Globally, turtles are extremely threatened. Here in West Meade, our Eastern Box Turtle (Terrapene carolina) may too be at risk. In order for the neighborhood population of box turtles to survive, the individual turtles must: live long reproductive lifespans; have access to adequate nesting and over-wintering habitats; and be in contact with sufficient other individuals for breeding. If too many turtles are killed by cars or lawn mowers or if they do not have access to adequate breeding grounds, then the population may dwindle to extinction.
In undertaking this study, we would like to know how many box turtles live in this area, what their ages are, and where they nest. To accomplish this, we are asking community members to assist in monitoring the individual box turtles in the neighborhood. Photographing the shell patterns of turtles allows us to uniquely identify individuals. If you find a turtle, please submit your observation by following the directions at this link.How old is this turtle?
Aging turtles can be quite tricky. For the first decade or so, box turtles grow annual rings on their shells that can be easily counted. If you look for rings on the plastron of many of the local turtles, you will find that this lower shell has worn completely smooth. Some say that this happens by the time a turtle is 30-40 years old. When the carapace has also worn completely smooth, that turtle is likely over 50-60 years old. If everything goes right for a box turtle, that individual may live for over 120 years.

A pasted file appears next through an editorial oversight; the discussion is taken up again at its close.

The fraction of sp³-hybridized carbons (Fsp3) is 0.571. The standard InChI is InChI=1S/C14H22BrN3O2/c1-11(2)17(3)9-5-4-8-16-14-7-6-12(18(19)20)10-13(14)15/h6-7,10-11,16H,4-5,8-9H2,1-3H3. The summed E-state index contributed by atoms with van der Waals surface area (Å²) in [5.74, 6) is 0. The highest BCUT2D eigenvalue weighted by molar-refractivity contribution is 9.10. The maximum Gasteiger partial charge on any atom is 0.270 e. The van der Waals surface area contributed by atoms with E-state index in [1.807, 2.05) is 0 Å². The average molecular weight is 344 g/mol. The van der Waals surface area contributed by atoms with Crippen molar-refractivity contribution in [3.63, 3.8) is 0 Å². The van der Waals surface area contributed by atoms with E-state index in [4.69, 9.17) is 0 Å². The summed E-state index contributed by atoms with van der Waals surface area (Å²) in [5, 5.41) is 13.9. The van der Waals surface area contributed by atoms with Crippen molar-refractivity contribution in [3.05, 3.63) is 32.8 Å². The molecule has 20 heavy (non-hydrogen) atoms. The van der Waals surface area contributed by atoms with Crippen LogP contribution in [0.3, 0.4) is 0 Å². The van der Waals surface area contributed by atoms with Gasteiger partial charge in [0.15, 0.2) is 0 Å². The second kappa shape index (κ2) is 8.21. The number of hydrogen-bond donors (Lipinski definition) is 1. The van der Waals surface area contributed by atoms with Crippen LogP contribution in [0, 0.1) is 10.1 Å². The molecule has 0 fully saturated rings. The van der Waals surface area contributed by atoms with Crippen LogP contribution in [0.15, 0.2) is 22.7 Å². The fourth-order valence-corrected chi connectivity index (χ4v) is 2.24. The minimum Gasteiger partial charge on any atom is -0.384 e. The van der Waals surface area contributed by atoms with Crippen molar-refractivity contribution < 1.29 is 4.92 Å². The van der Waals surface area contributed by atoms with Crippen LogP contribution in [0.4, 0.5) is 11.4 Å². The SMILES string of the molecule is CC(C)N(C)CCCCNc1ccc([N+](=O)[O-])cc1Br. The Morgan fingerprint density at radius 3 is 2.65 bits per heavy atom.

Is this turtle a male or a female?
Males tend to have flared out edges to their carapace (top shell), and a concavity in their plastron (bottom shell). Both of these features may help stabilize the turtle during mating. Males also typically have brighter colored eyes and skin, longer tails, and their vent is past the end of their shell.
Females usually have higher domed carapaces, flat bottom plastrons, duller eye and skin colors, shorter tails, and their vent is closer to the body.